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Changes in exclusive breastfeeding practices and its determinants in India, 1992-2006: Analysis of national survey data
Authors: Chandhiok N, Singh KJ, Sahu D, Singh L, and Pandey A
Source: International Breastfeeding Journal , 10:34. doi: 10.1186/s13006-015-0059-0
Topic(s): Breastfeeding
Country: Asia
Published: DEC 2015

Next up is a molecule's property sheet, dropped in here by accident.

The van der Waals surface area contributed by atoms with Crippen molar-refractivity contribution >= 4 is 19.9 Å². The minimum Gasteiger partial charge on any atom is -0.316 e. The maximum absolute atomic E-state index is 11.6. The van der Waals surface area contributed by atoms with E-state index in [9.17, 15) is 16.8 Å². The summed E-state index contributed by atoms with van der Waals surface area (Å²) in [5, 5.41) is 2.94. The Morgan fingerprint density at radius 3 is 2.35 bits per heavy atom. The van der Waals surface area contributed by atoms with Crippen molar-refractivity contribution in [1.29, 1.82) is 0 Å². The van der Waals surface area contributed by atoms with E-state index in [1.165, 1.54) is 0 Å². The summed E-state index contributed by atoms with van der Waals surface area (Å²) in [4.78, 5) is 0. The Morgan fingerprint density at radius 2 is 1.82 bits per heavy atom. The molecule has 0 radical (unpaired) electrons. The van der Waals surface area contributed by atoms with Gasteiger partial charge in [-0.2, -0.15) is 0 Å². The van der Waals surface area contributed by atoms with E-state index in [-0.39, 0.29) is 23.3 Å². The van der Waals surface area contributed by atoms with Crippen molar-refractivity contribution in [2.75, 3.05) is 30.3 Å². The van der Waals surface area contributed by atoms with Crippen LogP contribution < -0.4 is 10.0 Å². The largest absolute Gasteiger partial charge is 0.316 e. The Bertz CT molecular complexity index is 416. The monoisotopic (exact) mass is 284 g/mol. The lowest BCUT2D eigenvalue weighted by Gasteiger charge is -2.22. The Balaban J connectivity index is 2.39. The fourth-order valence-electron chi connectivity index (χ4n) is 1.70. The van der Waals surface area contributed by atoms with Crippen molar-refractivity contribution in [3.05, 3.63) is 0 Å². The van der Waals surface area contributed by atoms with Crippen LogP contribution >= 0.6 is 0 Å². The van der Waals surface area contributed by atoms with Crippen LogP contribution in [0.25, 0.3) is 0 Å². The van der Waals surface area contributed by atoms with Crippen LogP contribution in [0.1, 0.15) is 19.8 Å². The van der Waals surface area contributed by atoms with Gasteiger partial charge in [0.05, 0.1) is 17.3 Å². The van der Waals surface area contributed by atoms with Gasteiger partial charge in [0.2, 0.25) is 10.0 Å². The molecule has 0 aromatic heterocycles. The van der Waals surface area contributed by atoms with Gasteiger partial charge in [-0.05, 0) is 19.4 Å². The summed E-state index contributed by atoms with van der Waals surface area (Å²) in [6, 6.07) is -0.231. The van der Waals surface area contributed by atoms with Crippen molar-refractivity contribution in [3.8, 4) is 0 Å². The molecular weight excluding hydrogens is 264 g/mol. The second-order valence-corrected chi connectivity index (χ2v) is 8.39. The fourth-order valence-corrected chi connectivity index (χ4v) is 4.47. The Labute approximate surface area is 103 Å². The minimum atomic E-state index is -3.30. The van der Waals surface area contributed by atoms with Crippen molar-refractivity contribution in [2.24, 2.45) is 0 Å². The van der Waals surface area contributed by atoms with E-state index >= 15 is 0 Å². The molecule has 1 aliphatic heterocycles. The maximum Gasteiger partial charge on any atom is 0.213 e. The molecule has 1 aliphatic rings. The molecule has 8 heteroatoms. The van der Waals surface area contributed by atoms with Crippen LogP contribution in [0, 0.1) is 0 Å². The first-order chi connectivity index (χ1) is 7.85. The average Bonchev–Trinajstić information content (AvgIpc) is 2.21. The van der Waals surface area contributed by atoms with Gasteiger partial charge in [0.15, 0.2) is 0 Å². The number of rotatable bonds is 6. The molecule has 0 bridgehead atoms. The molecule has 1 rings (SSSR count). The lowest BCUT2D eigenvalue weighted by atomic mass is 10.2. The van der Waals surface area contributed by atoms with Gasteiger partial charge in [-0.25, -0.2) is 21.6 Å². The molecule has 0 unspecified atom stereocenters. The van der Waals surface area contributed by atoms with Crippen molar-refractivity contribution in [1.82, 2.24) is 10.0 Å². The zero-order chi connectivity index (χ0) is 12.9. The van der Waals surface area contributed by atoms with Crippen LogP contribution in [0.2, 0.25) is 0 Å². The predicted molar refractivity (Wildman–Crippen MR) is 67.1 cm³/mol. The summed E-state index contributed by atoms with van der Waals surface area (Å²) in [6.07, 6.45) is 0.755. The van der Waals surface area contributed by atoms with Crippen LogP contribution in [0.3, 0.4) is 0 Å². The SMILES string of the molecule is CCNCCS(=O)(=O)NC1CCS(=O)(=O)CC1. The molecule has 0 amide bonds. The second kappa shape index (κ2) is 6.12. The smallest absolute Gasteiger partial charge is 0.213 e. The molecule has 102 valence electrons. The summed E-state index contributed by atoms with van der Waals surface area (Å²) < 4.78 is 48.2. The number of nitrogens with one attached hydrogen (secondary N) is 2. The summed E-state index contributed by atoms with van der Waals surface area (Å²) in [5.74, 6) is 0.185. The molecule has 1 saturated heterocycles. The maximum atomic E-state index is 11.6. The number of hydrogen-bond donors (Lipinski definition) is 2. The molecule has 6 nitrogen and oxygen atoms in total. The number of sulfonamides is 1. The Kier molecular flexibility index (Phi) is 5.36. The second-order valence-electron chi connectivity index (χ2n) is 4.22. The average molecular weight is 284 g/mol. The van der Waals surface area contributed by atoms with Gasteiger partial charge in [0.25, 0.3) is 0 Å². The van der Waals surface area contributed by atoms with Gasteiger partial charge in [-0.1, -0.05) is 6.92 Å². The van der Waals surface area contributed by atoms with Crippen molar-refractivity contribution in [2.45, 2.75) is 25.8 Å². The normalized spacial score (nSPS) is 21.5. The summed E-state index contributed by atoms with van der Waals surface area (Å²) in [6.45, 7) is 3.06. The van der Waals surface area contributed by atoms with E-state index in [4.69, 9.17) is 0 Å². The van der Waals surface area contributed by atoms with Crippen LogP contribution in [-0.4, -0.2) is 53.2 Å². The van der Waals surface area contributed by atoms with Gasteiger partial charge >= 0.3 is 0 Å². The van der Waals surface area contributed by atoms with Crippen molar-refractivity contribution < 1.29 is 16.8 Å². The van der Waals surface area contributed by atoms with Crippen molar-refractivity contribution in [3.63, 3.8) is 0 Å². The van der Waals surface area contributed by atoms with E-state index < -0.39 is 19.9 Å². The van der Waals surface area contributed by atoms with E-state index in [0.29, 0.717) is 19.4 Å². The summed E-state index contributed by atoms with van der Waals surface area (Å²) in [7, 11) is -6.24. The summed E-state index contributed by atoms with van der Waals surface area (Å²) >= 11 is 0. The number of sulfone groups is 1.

Abstract: Background: Exclusive breastfeeding up to six months is considered to be beneficial for the health and wellbeing of infants and mothers. To guide policy makers in the development of targeted breastfeeding promotion strategies, changes in the effect of predictor variables on exclusive breastfeeding practices in India were examined. Methods: Data from two rounds of the National Family Health Survey (NFHS) carried out in India during 1992-93 (NFHS-1), and 2005-06 (NFHS-3) were analysed. A total of 34,176 and 25,459 births under three years of age in NFHS-1 and NFHS-3 respectively comprised the sample. Exclusive breastfeeding was defined as infants zero to five months of age who received only breast milk in previous 24 h. The practice of exclusive breastfeeding was examined at different ages (1, 4 and 6 months) against a set of predictor variables using bivariate and multinomial logistic regression in conjunction with the multiple classification analysis. Results: Overall 46.3 per cent and 48.6 per cent of infants under six months of age were exclusively breastfed in NFHS-1 and NFHS-3 respectively. The proportion declined with each additional month of age, and at four months only 24 per cent infants in NFHS-1 and 31 per cent infants in NFHS-3 were exclusively breastfeeding. In the NFHS-1 a higher proportion of infants perceived to be small size at birth and those with mothers in gainful employment were exclusively breastfed. While in infants of mothers living in urban areas, older mothers (aged = 35 years), more literate mothers, belonging to a higher standard of living index, preceding birth interval less than two years, and in those who had antenatal/natal care, a lower proportion of exclusive breastfeeding was observed at different ages of the infant. However, in the NFHS-3, children of older mothers and of those who were less educated the proportion of exclusive breastfeeding was significantly greater at one month of age. In the age segment one to four months; exclusive breastfeeding was significantly lower in infants born to older mothers, from medium standard of living households and perceived to be of small size at birth. Infants of mothers who were more educated, aged = 35 years, living in urban areas and who had antenatal/natal care were the factors associated with a lower proportion of exclusive breastfeeding at six months of age. Conclusions: The rate of exclusive breastfeeding in India continues to be sub-optimal with no appreciable gains in the last ten to fifteen years. Interventions that seek to increase exclusive breastfeeding should be timely with an increased focus on mothers with infants four to six months of age and in those who are most at risk of early discontinuation of exclusive breastfeeding. Keywords: Changes; Determinants; Exclusive breastfeeding; India; Trends